I just read the second article on myostat, and was wondering. When it says it actually makes new muscle cells grow, isnt that called hyperplasia/hypergenises? Any response would be appreciated.
Hyperplasia is the term which indicates an increase in total number. On the other hand, hypertrophy indicates an increase in size with no increase in number.
There can be some confusion because some have associated the term hyperplasia with “muscle splitting” or “fiber splitting.”
Splitting (one muscle cell becoming two and thereby increasing number) does not occur in humans though it can occur in some animals.
However, differentiation of satellite cells (immature muscle cells) into mature cells, which increases number of mature muscle cells and is also a type of hyperplasia, does occur in man.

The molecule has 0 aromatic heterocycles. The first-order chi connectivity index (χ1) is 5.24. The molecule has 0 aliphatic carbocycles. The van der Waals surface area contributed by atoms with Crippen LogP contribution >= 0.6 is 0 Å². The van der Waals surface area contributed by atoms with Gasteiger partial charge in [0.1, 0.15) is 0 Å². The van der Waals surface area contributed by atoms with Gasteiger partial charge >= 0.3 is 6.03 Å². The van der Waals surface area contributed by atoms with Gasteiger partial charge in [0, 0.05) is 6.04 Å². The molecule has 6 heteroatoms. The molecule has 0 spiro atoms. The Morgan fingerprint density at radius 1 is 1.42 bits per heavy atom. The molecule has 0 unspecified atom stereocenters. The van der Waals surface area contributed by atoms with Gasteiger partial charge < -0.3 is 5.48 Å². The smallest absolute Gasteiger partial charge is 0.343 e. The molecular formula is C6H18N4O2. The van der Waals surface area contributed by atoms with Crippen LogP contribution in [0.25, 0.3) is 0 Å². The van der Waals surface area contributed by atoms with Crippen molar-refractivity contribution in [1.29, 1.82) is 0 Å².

Ok, Bill keep helping a moron out please:) Correct me if Im wrong here (which is very probable). Sattelite cells are the same as stem cells right? Ive seen some stem cell research with rats on T.V. in which the rat had a broken spinal cord. Stem cells were placed/injected into the site where the cord was broken and they assumed a role in which they bridged the gap in between the broken ends of the chord. Kinda like they had a brain of their own and knew exactly what they needed to do. Well the rat regained some use of its legs. I was wondering, is that the type of hyperplasia that happens in humans. Do stem cells get the message to becom a new msucle fiber and therefore do so? Thanks for the previous responses Bill and Jason.